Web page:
Figure 2. The graph above shows daily Arctic sea ice extent as of November 1, 2010, along with daily ice extents for years with the previous four lowest minimum extents. Light blue indicates 2010, dark blue shows 2009, purple shows 2008, dotted green indicates 2007, and dark gray shows the 1979 to 2000 average. The gray area around the average line shows the two standard deviation range of the data. Sea Ice Index data. —Credit: National Snow and Ice Data Center
Conditions in context:
Following the minimum ice extent on September 19, 2010, the ice cover quickly expanded as polar darkness returned to the Arctic and air temperatures dropped. Ice grew at an average daily rate for the month of October of 92,700 kilometers per day (35,800 square miles per day). This was similar to the growth rate in 2009, but slower than the growth rate following the 2007 and 2008 minimum ice extents. It was slightly faster than the 1979 to 2000 average rate of 82,200 square kilometers (31,700 square miles) per day.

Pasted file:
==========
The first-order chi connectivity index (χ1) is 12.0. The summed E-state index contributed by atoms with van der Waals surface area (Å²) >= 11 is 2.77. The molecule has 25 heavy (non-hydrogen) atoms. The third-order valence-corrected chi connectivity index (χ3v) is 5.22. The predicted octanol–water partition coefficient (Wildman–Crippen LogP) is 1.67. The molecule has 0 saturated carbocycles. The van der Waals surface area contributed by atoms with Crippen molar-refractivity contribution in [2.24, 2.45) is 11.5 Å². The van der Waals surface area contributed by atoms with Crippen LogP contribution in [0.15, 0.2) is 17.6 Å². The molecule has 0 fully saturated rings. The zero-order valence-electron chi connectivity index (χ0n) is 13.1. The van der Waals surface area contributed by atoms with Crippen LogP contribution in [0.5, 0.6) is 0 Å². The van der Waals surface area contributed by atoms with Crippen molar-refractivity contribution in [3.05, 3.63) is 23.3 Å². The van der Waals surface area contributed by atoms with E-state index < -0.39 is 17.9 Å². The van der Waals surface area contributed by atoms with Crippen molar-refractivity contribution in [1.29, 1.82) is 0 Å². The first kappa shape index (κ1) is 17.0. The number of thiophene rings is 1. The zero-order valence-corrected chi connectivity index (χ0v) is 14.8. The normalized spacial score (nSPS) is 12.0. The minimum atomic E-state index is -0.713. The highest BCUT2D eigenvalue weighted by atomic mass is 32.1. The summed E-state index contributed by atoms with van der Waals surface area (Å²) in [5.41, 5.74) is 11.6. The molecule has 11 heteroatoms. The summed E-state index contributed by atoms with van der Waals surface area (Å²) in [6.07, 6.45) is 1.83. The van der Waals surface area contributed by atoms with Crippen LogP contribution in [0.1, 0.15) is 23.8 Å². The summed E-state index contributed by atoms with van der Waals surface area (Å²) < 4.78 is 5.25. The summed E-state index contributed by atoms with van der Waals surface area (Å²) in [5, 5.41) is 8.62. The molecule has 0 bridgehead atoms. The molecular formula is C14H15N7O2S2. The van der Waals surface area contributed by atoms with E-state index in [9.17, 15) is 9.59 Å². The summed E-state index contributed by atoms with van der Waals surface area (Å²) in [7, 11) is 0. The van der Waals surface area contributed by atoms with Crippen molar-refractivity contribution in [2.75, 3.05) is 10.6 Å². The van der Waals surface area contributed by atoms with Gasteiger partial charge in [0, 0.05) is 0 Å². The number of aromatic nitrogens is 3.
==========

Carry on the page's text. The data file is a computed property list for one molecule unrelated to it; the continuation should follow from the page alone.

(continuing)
At the end of October, ice growth slowed, and at the end of the month extensive open water areas remained in the Beaufort, Chukchi, Kara and Barents Seas. This region had the warmest ocean surface temperatures at the end of the melt season.